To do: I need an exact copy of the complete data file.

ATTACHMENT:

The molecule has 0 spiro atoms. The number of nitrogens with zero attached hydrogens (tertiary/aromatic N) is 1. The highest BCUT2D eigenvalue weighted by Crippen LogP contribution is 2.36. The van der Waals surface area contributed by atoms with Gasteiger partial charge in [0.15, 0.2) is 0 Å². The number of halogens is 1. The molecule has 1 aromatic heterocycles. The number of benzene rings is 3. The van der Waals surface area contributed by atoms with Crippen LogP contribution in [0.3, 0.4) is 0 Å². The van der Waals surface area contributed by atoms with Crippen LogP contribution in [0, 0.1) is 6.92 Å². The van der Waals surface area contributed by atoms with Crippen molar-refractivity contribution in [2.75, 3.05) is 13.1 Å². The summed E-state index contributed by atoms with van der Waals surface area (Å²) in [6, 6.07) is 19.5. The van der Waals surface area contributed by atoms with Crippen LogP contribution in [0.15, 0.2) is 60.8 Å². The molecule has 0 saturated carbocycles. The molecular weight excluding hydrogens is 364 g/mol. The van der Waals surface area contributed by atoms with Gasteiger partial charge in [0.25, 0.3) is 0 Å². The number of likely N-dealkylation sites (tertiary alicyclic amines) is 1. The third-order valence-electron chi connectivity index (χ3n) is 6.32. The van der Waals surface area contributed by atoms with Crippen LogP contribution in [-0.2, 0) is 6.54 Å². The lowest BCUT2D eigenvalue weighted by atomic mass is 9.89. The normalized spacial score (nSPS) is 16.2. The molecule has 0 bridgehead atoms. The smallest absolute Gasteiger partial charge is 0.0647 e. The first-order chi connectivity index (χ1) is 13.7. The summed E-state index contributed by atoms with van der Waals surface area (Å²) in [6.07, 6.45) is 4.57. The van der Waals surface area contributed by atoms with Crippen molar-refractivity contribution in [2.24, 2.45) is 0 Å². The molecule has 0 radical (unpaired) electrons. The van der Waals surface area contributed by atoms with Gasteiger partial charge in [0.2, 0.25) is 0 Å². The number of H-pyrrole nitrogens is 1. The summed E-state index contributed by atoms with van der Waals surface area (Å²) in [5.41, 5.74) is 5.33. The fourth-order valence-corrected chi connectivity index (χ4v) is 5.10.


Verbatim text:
The molecule has 0 spiro atoms. The number of nitrogens with zero attached hydrogens (tertiary/aromatic N) is 1. The highest BCUT2D eigenvalue weighted by Crippen LogP contribution is 2.36. The van der Waals surface area contributed by atoms with Gasteiger partial charge in [0.15, 0.2) is 0 Å². The number of halogens is 1. The molecule has 1 aromatic heterocycles. The number of benzene rings is 3. The van der Waals surface area contributed by atoms with Crippen LogP contribution in [0.3, 0.4) is 0 Å². The van der Waals surface area contributed by atoms with Crippen LogP contribution in [0, 0.1) is 6.92 Å². The van der Waals surface area contributed by atoms with Crippen molar-refractivity contribution in [2.75, 3.05) is 13.1 Å². The summed E-state index contributed by atoms with van der Waals surface area (Å²) in [6, 6.07) is 19.5. The van der Waals surface area contributed by atoms with Crippen LogP contribution in [0.15, 0.2) is 60.8 Å². The molecule has 0 saturated carbocycles. The molecular weight excluding hydrogens is 364 g/mol. The van der Waals surface area contributed by atoms with Gasteiger partial charge in [0.25, 0.3) is 0 Å². The number of likely N-dealkylation sites (tertiary alicyclic amines) is 1. The third-order valence-electron chi connectivity index (χ3n) is 6.32. The van der Waals surface area contributed by atoms with Crippen LogP contribution in [-0.2, 0) is 6.54 Å². The lowest BCUT2D eigenvalue weighted by atomic mass is 9.89. The normalized spacial score (nSPS) is 16.2. The molecule has 0 bridgehead atoms. The smallest absolute Gasteiger partial charge is 0.0647 e. The first-order chi connectivity index (χ1) is 13.7. The summed E-state index contributed by atoms with van der Waals surface area (Å²) in [6.07, 6.45) is 4.57. The van der Waals surface area contributed by atoms with Crippen molar-refractivity contribution in [2.24, 2.45) is 0 Å². The molecule has 0 radical (unpaired) electrons. The van der Waals surface area contributed by atoms with Gasteiger partial charge in [0.2, 0.25) is 0 Å². The number of H-pyrrole nitrogens is 1. The summed E-state index contributed by atoms with van der Waals surface area (Å²) in [5.41, 5.74) is 5.33. The fourth-order valence-corrected chi connectivity index (χ4v) is 5.10.